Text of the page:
Dane Baptiste is a confident performer. Neither annoyingly cocky nor desperate to please, he has the easy knack of interacting with his audience, verbally bouncing off them to great comic effect. That said, he has a specific story to tell; the show is called Citizen Dane for a reason. The spine of this show is his own life, focused most sharply on his ongoing quest to find a way and a place in which he could “fit in”; a process which involved attempting to find the right kind of role models and heroes to confirm his own his place in the world.
Nuanced, thoughtful, and sharper than you might think, he’s a talent who is definitely on the way up.
Arguably, much of Baptiste’s material could be described as standard stand-up fare; a lot of what he covers is about relationships (especially within families), job applications , and his youthful “chocolate chip on the shoulder”. Oh, and human (especially male) genitalia, of course. Yet his presentation is both personal and mellow, though this shouldn’t lull you into a false sense of security. Baptiste can still throw you some genuinely wonderful observations that are best heard in their original context. And he’s already gifted when it comes to confounding audience expectations about where a particular story might go.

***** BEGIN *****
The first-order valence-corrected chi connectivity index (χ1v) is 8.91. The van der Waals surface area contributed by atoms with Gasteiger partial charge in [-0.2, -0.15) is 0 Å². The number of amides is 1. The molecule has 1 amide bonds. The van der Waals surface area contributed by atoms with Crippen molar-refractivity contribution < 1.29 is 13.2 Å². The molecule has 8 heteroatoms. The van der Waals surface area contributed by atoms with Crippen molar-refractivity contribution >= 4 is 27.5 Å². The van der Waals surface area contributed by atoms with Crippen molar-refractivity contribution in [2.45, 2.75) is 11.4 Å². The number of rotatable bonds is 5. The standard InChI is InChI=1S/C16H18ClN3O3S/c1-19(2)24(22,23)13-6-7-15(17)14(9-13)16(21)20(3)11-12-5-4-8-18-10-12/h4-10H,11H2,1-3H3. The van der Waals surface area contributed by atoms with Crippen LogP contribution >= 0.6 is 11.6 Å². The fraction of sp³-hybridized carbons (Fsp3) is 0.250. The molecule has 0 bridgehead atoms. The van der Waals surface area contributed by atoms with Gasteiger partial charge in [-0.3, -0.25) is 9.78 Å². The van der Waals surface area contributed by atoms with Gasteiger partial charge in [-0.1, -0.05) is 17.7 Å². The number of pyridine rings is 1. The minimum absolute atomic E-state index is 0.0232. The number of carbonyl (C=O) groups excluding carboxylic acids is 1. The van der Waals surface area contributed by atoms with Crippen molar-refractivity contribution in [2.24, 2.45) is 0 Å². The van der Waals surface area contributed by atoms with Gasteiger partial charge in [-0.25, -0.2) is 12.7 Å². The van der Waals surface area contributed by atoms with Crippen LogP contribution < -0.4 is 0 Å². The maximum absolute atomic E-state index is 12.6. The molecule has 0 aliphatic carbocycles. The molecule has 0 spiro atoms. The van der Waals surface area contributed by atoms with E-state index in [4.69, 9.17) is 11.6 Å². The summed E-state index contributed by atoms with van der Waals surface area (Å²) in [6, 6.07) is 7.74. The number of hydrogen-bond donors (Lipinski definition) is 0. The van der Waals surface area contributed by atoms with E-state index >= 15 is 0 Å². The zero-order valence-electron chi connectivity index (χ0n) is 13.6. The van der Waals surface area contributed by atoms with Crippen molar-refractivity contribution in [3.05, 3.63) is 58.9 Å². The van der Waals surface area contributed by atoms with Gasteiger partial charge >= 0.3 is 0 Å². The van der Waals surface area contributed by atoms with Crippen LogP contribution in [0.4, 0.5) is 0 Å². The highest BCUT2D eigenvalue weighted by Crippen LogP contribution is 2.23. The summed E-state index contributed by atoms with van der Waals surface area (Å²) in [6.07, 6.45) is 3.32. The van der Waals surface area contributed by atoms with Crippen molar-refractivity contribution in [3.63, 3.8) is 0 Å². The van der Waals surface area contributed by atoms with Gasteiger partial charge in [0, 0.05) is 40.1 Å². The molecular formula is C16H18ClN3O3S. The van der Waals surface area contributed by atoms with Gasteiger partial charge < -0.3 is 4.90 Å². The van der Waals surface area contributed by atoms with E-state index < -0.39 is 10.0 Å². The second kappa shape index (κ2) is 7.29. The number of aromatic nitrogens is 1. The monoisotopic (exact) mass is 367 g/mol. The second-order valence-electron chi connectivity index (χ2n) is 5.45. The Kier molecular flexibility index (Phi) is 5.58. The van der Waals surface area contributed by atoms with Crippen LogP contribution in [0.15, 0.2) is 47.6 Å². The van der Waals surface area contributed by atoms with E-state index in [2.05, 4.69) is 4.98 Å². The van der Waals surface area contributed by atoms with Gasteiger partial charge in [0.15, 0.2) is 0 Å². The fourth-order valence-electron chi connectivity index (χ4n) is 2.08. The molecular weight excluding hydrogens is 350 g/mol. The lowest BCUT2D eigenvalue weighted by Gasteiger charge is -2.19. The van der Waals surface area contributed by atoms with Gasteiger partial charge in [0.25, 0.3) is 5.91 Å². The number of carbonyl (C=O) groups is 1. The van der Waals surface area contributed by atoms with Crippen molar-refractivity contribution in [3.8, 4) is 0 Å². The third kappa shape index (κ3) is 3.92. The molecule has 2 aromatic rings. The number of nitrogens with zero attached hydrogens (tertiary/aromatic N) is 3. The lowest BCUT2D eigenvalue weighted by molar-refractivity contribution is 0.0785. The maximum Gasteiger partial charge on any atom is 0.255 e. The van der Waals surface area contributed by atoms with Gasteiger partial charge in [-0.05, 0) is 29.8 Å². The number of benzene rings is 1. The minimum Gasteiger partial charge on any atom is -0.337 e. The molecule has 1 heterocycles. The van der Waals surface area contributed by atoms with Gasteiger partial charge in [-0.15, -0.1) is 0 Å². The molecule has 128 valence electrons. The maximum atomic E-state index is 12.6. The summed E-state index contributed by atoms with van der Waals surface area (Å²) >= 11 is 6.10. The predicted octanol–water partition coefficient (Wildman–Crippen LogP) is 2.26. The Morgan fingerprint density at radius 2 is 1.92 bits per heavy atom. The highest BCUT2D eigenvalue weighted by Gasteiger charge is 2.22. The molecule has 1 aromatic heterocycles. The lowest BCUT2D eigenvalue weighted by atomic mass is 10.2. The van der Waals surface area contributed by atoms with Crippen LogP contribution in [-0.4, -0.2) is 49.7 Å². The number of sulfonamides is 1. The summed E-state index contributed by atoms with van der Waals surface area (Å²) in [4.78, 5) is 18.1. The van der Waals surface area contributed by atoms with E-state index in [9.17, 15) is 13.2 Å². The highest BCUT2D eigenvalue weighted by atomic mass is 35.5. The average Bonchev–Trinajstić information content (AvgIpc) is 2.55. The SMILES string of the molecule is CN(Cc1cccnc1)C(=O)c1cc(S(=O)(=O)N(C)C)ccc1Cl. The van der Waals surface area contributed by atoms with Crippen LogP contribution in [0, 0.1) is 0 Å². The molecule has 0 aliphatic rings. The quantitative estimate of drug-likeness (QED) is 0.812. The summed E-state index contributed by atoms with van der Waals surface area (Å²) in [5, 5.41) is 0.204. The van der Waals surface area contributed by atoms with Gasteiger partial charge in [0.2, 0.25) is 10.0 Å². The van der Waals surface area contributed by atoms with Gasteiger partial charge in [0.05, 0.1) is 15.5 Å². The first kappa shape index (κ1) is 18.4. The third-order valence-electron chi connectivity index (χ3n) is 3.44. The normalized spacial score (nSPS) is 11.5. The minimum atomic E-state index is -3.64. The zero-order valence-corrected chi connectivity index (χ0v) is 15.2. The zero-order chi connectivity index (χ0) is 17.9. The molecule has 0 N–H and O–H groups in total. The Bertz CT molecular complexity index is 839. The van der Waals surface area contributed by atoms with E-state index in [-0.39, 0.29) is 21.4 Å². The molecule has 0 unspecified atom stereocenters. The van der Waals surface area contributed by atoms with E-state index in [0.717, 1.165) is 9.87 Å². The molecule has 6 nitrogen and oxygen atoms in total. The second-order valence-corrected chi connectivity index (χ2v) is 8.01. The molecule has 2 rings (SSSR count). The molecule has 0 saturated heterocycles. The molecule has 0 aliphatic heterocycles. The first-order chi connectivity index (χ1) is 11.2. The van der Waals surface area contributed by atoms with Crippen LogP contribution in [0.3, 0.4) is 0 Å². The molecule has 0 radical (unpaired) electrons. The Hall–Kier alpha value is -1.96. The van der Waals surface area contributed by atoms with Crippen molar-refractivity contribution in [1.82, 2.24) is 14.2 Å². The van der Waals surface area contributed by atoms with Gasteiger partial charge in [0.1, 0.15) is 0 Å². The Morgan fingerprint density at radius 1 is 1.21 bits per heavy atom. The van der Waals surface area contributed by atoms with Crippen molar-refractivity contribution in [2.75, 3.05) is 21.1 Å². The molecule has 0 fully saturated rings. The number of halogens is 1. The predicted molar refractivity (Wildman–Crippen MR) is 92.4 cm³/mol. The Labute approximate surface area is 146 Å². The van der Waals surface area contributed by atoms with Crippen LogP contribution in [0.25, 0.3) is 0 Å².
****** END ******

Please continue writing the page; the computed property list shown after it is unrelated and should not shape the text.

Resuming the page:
Given his background—his parents emigrated from Grenada to the UK in the 1960s—Baptiste necessarily touches on racism, easily unpicking the simplistic fears arising from immigration-inspired xenophobia which appears to be rising in parts of the UK. And he also accepts the materialistic personality of his childhood self.
The picture you have of Baptiste by the close of this show is of a man with his head firmly on his shoulders, who has come to some conclusions about life but is still prepared to learn and to then share what he has learned. Nuanced, thoughtful, and sharper than you might think, he’s a talent who is definitely on the way up. That this is his first solo Edinburgh show is quite remarkable.